January 19, 2022: The Decade Ahead: More Treatments for All People More Quickly
Happy New Year! Every new year offers an opportunity for reflection and for looking ahead. Our recent 10th anniversary celebration highlighted the many accomplishments of NCATS’ scientists, grantees, and collaborators across the translational science spectrum. It also underscored our collective efforts to advance treatments for all diseases, especially those that are rare and intractable. We heard personal stories of how NCATS tools and collaborations have aided families searching for treatment solutions and helped give one family 509 more days with their young son, who had a rare disease. These are the stories that inspire and motivate us every day.
The anniversary celebration allowed us to look back and take stock of where we have been. Now, with that solid foundation, we can look to the future. My vision is a future with more treatments for all people more quickly.
More Treatments: Right now, only 5% of diseases have a treatment. This statistic has been frustratingly static for too long, and I want to change that. NCATS is poised and determined to ratchet up this number. One audacious goal is to get that number up so that 25% of known diseases have a treatment in the pipeline in the coming decade. We will use tools such as 3-D tissue bioprinting and tissue chips to develop more reliable models of human physiology and pathology that better predict toxicity and efficacy and speed drug development. The Platform Vector Gene Therapy (PaVe-GT) program and the Bespoke Gene Therapy Consortium (BGTC) will lead to many more gene therapies for rare diseases.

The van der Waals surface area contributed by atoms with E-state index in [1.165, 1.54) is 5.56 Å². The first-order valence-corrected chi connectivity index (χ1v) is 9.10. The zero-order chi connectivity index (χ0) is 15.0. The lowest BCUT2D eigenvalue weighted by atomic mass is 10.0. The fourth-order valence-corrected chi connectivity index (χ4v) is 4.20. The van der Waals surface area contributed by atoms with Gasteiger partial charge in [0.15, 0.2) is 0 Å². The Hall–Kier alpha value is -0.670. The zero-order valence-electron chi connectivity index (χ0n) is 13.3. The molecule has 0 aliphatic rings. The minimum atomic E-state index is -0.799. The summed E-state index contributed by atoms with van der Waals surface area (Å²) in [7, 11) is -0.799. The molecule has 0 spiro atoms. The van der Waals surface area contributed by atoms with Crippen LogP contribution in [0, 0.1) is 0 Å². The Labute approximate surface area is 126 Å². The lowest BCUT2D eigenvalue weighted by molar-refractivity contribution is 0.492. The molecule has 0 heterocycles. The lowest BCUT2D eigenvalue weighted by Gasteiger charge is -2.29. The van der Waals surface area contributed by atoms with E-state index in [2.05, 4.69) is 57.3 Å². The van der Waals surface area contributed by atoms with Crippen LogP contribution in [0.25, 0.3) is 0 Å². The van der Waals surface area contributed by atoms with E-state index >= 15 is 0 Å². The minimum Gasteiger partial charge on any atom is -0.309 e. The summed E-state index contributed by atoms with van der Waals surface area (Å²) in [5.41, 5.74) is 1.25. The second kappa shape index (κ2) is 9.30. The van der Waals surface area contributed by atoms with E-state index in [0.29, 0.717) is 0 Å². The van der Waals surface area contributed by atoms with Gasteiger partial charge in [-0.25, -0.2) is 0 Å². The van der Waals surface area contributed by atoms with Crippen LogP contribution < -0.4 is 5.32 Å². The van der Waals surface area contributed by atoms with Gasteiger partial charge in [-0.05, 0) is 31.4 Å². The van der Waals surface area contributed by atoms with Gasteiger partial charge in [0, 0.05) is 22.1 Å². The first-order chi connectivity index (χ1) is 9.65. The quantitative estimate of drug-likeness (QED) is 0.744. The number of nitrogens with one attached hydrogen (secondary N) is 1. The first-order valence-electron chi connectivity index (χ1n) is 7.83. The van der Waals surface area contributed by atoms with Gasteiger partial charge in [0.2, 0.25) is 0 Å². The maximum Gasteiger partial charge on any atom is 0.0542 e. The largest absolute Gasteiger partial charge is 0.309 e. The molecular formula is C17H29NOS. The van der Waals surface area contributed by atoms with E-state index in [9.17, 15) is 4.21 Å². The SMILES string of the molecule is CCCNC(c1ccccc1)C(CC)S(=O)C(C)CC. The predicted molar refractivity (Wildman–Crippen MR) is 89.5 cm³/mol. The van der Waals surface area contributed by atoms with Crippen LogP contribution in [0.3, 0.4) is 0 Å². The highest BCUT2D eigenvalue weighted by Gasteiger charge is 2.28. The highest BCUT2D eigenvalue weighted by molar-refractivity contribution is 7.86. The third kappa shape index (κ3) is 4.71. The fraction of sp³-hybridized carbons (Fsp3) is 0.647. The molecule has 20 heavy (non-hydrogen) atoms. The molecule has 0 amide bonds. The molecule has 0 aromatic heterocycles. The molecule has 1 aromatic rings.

All People: All aspects of the biomedical research enterprise — including everything from training and career development to clinical trials and implementation — should reflect the diversity of our country, so that everyone can benefit from the results. NCATS is developing programs and initiatives to tackle health disparities in all areas we support, while also building an organizational culture that supports diversity, equity, inclusion, and accessibility. Clinical and Translational Science Awards (CTSA) Program institutions, which have long prioritized engaging communities in the research process, are leading the way with strategies that increase participation among underrepresented and vulnerable groups in clinical research. Additionally, the rare diseases community is focusing on solutions for equitable delivery of therapies. Many challenges remain, and I am committed to our working together to overcome them.
More Quickly: Today, it takes 10 to 15 years for a drug to make it to market. I hope we will pick up the pace! Tools that harness real-world data — such as the National COVID Cohort Collaborative (N3C) — are already helping us quickly explore and test critical clinical research questions. We will employ NCATS laboratories’ core technologies to find new therapeutic uses for existing medications and develop drug candidates. We will leverage the Streamlined, Multisite, Accelerated Resources for Trials (SMART) IRB Platform and the Trial Innovation Network to bring tailored methods and processes that address critical roadblocks in clinical trials. Another key strategy is tackling many diseases at the same time by finding and leveraging commonalities through such initiatives as the Rare Diseases Clinical Research Network and the Biomedical Data Translator.
We can achieve this vision of bringing more treatments to all people more quickly by inspiring bold ideas, impactful programs, and new partnerships. In upcoming Director’s Messages, I will expand on this vision, outlining challenges and opportunities. Progress will depend on collaborations that embrace productive risk taking, creativity, scientific excellence, and an engaged community, and I am eager to get your reactions, input, and ideas. Please share your thoughts, and stay tuned.
Your partner in science and health,
Joni L. Rutter, Ph.D.
National Center for Advancing Translational Sciences